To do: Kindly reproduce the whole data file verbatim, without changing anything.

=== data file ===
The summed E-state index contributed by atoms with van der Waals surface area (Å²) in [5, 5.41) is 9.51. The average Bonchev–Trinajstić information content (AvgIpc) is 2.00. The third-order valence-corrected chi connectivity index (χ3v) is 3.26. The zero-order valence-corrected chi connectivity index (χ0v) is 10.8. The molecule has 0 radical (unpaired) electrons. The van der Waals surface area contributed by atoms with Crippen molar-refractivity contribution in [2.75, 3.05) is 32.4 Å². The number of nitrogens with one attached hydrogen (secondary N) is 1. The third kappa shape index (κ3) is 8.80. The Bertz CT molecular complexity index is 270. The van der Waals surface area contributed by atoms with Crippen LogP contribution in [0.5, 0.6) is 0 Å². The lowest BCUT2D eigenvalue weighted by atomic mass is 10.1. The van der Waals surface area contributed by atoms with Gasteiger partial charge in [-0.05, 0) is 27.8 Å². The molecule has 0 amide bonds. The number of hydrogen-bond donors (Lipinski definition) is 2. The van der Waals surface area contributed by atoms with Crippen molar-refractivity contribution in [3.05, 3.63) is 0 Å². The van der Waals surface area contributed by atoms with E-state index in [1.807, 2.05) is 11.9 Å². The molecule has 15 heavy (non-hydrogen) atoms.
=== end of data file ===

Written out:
The summed E-state index contributed by atoms with van der Waals surface area (Å²) in [5, 5.41) is 9.51. The average Bonchev–Trinajstić information content (AvgIpc) is 2.00. The third-order valence-corrected chi connectivity index (χ3v) is 3.26. The zero-order valence-corrected chi connectivity index (χ0v) is 10.8. The molecule has 0 radical (unpaired) electrons. The van der Waals surface area contributed by atoms with Crippen molar-refractivity contribution in [2.75, 3.05) is 32.4 Å². The number of nitrogens with one attached hydrogen (secondary N) is 1. The third kappa shape index (κ3) is 8.80. The Bertz CT molecular complexity index is 270. The van der Waals surface area contributed by atoms with Crippen LogP contribution in [0.5, 0.6) is 0 Å². The lowest BCUT2D eigenvalue weighted by atomic mass is 10.1. The van der Waals surface area contributed by atoms with Gasteiger partial charge in [-0.05, 0) is 27.8 Å². The molecule has 0 amide bonds. The number of hydrogen-bond donors (Lipinski definition) is 2. The van der Waals surface area contributed by atoms with Crippen molar-refractivity contribution in [3.05, 3.63) is 0 Å². The van der Waals surface area contributed by atoms with E-state index in [1.807, 2.05) is 11.9 Å². The molecule has 15 heavy (non-hydrogen) atoms.